This is a hometown post today.
I haven’t really been in the mood to rant about politics or oil spills or media malfeasance the past couple of days.
My dad gave me a call earlier this week to tell me that our longtime neighbor died suddenly. I don’t know if it is your own mortality that plays into the picture as you get older, or the idea that all the deaths of people you know begin to accumulate in your memory banks, each one making the next a little more poignant, a little more distressing, but it seems that way.
Dr. Harold Powell, or “Dr. P.” to me, or “Harold” to his contemporaries, was a pretty private person, so although I lived two houses away, I didn’t really know much about him until I got older. He was a speech pathologist. More than that, as I have discovered on Google this afternoon, he was the cornerstone of the graduate program in the speech pathology department at South Carolina State University, a department that didn’t exist until 1957.
On a day when you have the president of the United States, a pretty good speaker himself, delivering the commencement address at Hampton University, another HBCU, it seems fitting to spotlight a man who probably deserved many more accolades than he received over his long career serving African American students like my cousin, who was one of his students, as well as one of my college classmates, who found himself in that very same department after his graduation from our alma mater, or my many other high school classmates who have gone on to become speech pathologists.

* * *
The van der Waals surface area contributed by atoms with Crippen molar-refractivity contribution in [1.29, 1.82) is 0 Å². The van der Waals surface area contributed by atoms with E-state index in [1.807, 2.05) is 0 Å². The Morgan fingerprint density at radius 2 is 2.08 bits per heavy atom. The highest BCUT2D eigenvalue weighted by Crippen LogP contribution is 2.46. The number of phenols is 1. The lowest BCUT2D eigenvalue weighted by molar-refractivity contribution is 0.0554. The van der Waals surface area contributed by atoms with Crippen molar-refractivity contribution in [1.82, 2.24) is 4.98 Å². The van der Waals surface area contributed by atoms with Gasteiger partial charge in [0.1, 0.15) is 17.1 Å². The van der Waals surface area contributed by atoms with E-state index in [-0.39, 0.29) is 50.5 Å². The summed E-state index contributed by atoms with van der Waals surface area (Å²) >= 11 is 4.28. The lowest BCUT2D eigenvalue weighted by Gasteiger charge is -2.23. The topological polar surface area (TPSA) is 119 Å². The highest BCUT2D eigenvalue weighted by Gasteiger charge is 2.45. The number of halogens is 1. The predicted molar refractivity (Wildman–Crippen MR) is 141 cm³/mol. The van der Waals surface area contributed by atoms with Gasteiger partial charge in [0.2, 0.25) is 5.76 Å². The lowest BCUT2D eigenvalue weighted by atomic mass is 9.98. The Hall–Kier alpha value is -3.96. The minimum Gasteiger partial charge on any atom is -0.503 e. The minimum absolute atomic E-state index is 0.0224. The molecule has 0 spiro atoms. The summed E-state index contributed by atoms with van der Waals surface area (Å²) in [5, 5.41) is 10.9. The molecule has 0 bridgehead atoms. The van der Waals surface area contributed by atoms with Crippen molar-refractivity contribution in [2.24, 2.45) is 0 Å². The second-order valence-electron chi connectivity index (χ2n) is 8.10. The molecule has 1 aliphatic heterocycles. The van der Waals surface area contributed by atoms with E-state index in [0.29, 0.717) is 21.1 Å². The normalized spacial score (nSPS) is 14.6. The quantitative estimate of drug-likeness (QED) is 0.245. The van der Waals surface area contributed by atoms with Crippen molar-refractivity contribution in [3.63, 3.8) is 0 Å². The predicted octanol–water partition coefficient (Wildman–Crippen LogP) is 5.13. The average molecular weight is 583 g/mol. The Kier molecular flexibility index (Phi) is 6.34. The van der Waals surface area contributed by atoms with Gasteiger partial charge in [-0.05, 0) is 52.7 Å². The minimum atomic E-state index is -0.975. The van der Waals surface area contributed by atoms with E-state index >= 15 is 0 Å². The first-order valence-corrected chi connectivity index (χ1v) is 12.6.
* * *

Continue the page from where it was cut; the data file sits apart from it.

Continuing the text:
For a small, tightly knit neighborhood like the one my parents live in, where practically all of the residents are well past the age of retirement, and have lived in the same houses for decades, this is real loss.
In a town where people routinely build storage sheds for their lawn tools and gardening supplies, Dr. P. constructed a very well built storage house for his books and papers – his own personal library of sorts. I won’t be at his funeral tomorrow, but I will be thinking of him, hoping that he has made it to his own personal library in the hereafter.
Peace, peace! he is not dead, he doth not sleep,
He hath awaken'd from the dream of life;
From Adonais: An Elegy on the Death of John Keats by Percy Shelley